Modern day SSL/TLS cipher suites work the same way as Caesar’s cipher in the sense that they rely on mathematics. However, the maths involved in the modern ciphers is significantly more complex than the calculations involved in a simple shift cipher. Supercomputers, let alone humans, can’t crack some of the ciphers that are being used today. Quantum computers may change that in the future — but that’s a problem for another day.
How an SSL Cipher Works in the SSL/TLS Handshake Process
Creating a secure, encrypted connection via the SSL/TLS protocol is a fairly complex process that has many layers to it. In technical terms, it’s regarded as an “SSL/TLS handshake.” This handshake involves many steps for authentication and encryption of the messages. This includes key exchange, identity verification, data encryption, etc.
To negotiate a secure communication, the client and the server need to come on terms with four crucial elements:
- Key exchange algorithm
- Bulk encryption algorithm
- Data encryption algorithm
- Hash function.
Let’s explore these four elements in more detail.
Key Exchange Algorithm:
Although SSL/TLS uses asymmetric encryption for authentication, the actual data encryption is done using symmetric encryption. This means that symmetric cryptographic session keys, which are generated and kept by the server and client, encrypt and decrypt information. This, of course, occurs after the initial authentication process is completed using asymmetric public and private keys.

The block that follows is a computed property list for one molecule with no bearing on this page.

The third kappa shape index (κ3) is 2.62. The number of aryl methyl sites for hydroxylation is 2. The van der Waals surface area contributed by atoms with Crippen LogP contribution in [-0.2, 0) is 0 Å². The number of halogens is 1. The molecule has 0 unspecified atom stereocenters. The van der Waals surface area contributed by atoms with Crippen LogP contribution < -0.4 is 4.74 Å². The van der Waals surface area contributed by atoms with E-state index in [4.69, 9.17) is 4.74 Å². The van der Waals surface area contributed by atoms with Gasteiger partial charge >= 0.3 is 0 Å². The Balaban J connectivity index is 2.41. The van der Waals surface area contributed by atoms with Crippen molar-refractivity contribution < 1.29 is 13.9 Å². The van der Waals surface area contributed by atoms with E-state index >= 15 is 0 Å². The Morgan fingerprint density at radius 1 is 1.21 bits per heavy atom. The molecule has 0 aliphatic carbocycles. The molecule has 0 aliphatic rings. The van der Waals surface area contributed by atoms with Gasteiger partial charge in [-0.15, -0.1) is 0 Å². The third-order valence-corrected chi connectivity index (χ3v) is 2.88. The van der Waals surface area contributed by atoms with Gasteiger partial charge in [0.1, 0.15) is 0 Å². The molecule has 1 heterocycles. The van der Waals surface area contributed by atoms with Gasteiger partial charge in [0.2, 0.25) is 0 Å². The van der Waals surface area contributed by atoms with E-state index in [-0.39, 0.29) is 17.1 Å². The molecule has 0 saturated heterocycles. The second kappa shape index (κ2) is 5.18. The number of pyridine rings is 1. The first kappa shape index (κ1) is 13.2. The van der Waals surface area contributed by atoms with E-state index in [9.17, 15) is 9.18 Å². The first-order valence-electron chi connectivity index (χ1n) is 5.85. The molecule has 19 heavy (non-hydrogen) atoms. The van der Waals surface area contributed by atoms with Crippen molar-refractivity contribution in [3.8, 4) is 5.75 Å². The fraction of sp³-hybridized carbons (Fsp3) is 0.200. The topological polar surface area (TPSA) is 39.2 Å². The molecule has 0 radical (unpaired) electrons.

To protect this session key against ill-intended parties, secure algorithms need to be in place during the key exchange. A key exchange algorithm is a very crucial element of a cipher suite. RSA (Rivest–Shamir–Adleman), DH (Diffie-Hellman), ECDH (Elliptic-curve Diffie-Hellman), and ECDHE (Elliptic-curve Diffie-Hellman Ephemeral) are some of the most widely used key exchange algorithms.
Bulk Encryption Algorithm
Once the secure key exchange between the client and the server is complete, it’s time for actual data encryption. A faster algorithm needs to be in place as the size of the data quite large in nature. AES (Advanced Encryption Standard), 3DES (Triple Data Encryption Standard), and Camellia are some of the most common algorithms in this category. However, it’s important to note that Camellia, though originally considered an optional TLS 1.2 cipher suite, was eliminated from the list with the release of TLS 1.3.
Digital Signature/Authentication Algorithm
While authenticating the identity of the server, the client needs to validate the legitimacy of the server to make sure that it’s communicating with the right party. RSA and DSA (digital signing algorithm) are the most widely adopted digital signature/authentication algorithms.